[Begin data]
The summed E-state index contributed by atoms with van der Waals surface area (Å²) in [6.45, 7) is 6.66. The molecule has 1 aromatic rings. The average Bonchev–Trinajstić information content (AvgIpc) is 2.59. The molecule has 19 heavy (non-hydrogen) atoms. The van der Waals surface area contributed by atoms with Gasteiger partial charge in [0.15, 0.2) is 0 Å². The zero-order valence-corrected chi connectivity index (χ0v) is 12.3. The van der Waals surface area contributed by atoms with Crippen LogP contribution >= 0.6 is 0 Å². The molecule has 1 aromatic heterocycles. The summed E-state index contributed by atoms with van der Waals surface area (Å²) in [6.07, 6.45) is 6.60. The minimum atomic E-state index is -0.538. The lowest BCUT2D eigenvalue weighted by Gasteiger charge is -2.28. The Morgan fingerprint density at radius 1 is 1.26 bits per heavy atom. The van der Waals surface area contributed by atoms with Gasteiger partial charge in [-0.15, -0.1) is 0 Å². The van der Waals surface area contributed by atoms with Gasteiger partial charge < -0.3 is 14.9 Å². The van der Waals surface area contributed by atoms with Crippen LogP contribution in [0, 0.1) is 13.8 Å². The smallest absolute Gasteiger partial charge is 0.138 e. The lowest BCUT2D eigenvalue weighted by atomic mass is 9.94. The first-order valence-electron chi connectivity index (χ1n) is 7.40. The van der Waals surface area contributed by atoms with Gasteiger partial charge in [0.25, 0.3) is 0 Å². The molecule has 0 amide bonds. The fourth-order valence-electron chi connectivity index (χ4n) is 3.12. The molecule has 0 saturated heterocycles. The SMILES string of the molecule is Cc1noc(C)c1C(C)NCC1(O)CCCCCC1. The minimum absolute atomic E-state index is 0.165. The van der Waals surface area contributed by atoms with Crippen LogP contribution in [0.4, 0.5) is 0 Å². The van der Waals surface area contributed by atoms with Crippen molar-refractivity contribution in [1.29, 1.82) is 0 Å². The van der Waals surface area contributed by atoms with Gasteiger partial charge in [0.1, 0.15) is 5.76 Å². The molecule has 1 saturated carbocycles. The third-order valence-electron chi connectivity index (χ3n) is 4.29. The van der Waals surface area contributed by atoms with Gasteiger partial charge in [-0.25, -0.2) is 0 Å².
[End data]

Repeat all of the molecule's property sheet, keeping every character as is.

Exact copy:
The summed E-state index contributed by atoms with van der Waals surface area (Å²) in [6.45, 7) is 6.66. The molecule has 1 aromatic rings. The average Bonchev–Trinajstić information content (AvgIpc) is 2.59. The molecule has 19 heavy (non-hydrogen) atoms. The van der Waals surface area contributed by atoms with Gasteiger partial charge in [0.15, 0.2) is 0 Å². The zero-order valence-corrected chi connectivity index (χ0v) is 12.3. The van der Waals surface area contributed by atoms with Crippen LogP contribution >= 0.6 is 0 Å². The molecule has 1 aromatic heterocycles. The summed E-state index contributed by atoms with van der Waals surface area (Å²) in [6.07, 6.45) is 6.60. The minimum atomic E-state index is -0.538. The lowest BCUT2D eigenvalue weighted by Gasteiger charge is -2.28. The Morgan fingerprint density at radius 1 is 1.26 bits per heavy atom. The van der Waals surface area contributed by atoms with Gasteiger partial charge in [-0.15, -0.1) is 0 Å². The van der Waals surface area contributed by atoms with Gasteiger partial charge < -0.3 is 14.9 Å². The van der Waals surface area contributed by atoms with Crippen LogP contribution in [0, 0.1) is 13.8 Å². The smallest absolute Gasteiger partial charge is 0.138 e. The lowest BCUT2D eigenvalue weighted by atomic mass is 9.94. The first-order valence-electron chi connectivity index (χ1n) is 7.40. The van der Waals surface area contributed by atoms with Gasteiger partial charge in [0.25, 0.3) is 0 Å². The molecule has 0 amide bonds. The fourth-order valence-electron chi connectivity index (χ4n) is 3.12. The molecule has 0 saturated heterocycles. The SMILES string of the molecule is Cc1noc(C)c1C(C)NCC1(O)CCCCCC1. The minimum absolute atomic E-state index is 0.165. The van der Waals surface area contributed by atoms with Crippen LogP contribution in [0.4, 0.5) is 0 Å². The van der Waals surface area contributed by atoms with Crippen molar-refractivity contribution in [1.29, 1.82) is 0 Å². The van der Waals surface area contributed by atoms with Gasteiger partial charge in [0.1, 0.15) is 5.76 Å². The molecule has 1 saturated carbocycles. The third-order valence-electron chi connectivity index (χ3n) is 4.29. The van der Waals surface area contributed by atoms with Gasteiger partial charge in [-0.25, -0.2) is 0 Å².